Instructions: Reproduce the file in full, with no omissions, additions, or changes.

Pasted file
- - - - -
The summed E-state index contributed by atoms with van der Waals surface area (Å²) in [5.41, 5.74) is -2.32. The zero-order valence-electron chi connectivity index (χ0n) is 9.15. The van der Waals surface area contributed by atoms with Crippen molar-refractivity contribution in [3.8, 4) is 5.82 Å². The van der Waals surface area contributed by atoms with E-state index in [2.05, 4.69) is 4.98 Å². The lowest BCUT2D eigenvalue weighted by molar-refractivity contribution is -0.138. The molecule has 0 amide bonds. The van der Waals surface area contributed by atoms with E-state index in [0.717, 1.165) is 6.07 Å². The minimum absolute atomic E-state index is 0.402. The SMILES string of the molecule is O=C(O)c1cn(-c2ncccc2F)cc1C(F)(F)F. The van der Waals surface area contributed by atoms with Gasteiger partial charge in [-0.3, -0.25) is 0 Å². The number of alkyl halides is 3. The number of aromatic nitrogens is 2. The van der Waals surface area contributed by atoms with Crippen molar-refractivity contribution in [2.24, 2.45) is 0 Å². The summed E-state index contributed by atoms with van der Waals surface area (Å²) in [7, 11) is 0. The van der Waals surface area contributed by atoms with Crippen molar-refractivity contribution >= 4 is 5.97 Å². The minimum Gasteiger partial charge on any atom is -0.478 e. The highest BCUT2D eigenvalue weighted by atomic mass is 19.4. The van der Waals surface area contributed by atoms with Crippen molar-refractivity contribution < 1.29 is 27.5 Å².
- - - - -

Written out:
The summed E-state index contributed by atoms with van der Waals surface area (Å²) in [5.41, 5.74) is -2.32. The zero-order valence-electron chi connectivity index (χ0n) is 9.15. The van der Waals surface area contributed by atoms with Crippen molar-refractivity contribution in [3.8, 4) is 5.82 Å². The van der Waals surface area contributed by atoms with E-state index in [2.05, 4.69) is 4.98 Å². The lowest BCUT2D eigenvalue weighted by molar-refractivity contribution is -0.138. The molecule has 0 amide bonds. The van der Waals surface area contributed by atoms with E-state index in [0.717, 1.165) is 6.07 Å². The minimum absolute atomic E-state index is 0.402. The SMILES string of the molecule is O=C(O)c1cn(-c2ncccc2F)cc1C(F)(F)F. The van der Waals surface area contributed by atoms with Gasteiger partial charge in [-0.3, -0.25) is 0 Å². The number of alkyl halides is 3. The number of aromatic nitrogens is 2. The van der Waals surface area contributed by atoms with Crippen molar-refractivity contribution in [2.24, 2.45) is 0 Å². The summed E-state index contributed by atoms with van der Waals surface area (Å²) in [7, 11) is 0. The van der Waals surface area contributed by atoms with Crippen molar-refractivity contribution >= 4 is 5.97 Å². The minimum Gasteiger partial charge on any atom is -0.478 e. The highest BCUT2D eigenvalue weighted by atomic mass is 19.4. The van der Waals surface area contributed by atoms with Crippen molar-refractivity contribution < 1.29 is 27.5 Å².